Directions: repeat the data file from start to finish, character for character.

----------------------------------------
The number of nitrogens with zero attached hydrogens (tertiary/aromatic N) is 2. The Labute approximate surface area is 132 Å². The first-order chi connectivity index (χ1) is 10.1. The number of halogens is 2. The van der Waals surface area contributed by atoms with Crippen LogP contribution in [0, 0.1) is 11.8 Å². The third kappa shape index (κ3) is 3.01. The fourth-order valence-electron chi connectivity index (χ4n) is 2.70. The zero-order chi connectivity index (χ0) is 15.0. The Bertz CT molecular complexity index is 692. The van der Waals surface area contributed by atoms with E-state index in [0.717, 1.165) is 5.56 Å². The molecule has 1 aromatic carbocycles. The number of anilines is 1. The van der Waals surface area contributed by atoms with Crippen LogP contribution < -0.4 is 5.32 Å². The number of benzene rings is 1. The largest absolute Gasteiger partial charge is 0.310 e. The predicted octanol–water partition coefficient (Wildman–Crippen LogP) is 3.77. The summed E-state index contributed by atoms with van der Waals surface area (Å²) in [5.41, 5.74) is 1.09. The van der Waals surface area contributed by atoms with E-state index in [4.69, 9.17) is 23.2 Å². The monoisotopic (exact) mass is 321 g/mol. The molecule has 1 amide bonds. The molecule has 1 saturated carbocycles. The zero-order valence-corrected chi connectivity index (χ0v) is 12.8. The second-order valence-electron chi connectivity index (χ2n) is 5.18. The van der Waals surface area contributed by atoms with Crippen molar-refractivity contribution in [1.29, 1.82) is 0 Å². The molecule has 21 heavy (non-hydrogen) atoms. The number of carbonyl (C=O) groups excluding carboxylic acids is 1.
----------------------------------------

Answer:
The number of nitrogens with zero attached hydrogens (tertiary/aromatic N) is 2. The Labute approximate surface area is 132 Å². The first-order chi connectivity index (χ1) is 10.1. The number of halogens is 2. The van der Waals surface area contributed by atoms with Crippen LogP contribution in [0, 0.1) is 11.8 Å². The third kappa shape index (κ3) is 3.01. The fourth-order valence-electron chi connectivity index (χ4n) is 2.70. The zero-order chi connectivity index (χ0) is 15.0. The Bertz CT molecular complexity index is 692. The van der Waals surface area contributed by atoms with E-state index in [0.717, 1.165) is 5.56 Å². The molecule has 1 aromatic carbocycles. The number of anilines is 1. The van der Waals surface area contributed by atoms with Crippen LogP contribution < -0.4 is 5.32 Å². The number of benzene rings is 1. The largest absolute Gasteiger partial charge is 0.310 e. The predicted octanol–water partition coefficient (Wildman–Crippen LogP) is 3.77. The summed E-state index contributed by atoms with van der Waals surface area (Å²) in [5.41, 5.74) is 1.09. The van der Waals surface area contributed by atoms with E-state index in [4.69, 9.17) is 23.2 Å². The monoisotopic (exact) mass is 321 g/mol. The molecule has 1 amide bonds. The molecule has 1 saturated carbocycles. The zero-order valence-corrected chi connectivity index (χ0v) is 12.8. The second-order valence-electron chi connectivity index (χ2n) is 5.18. The van der Waals surface area contributed by atoms with Crippen molar-refractivity contribution in [1.29, 1.82) is 0 Å². The molecule has 21 heavy (non-hydrogen) atoms. The number of carbonyl (C=O) groups excluding carboxylic acids is 1.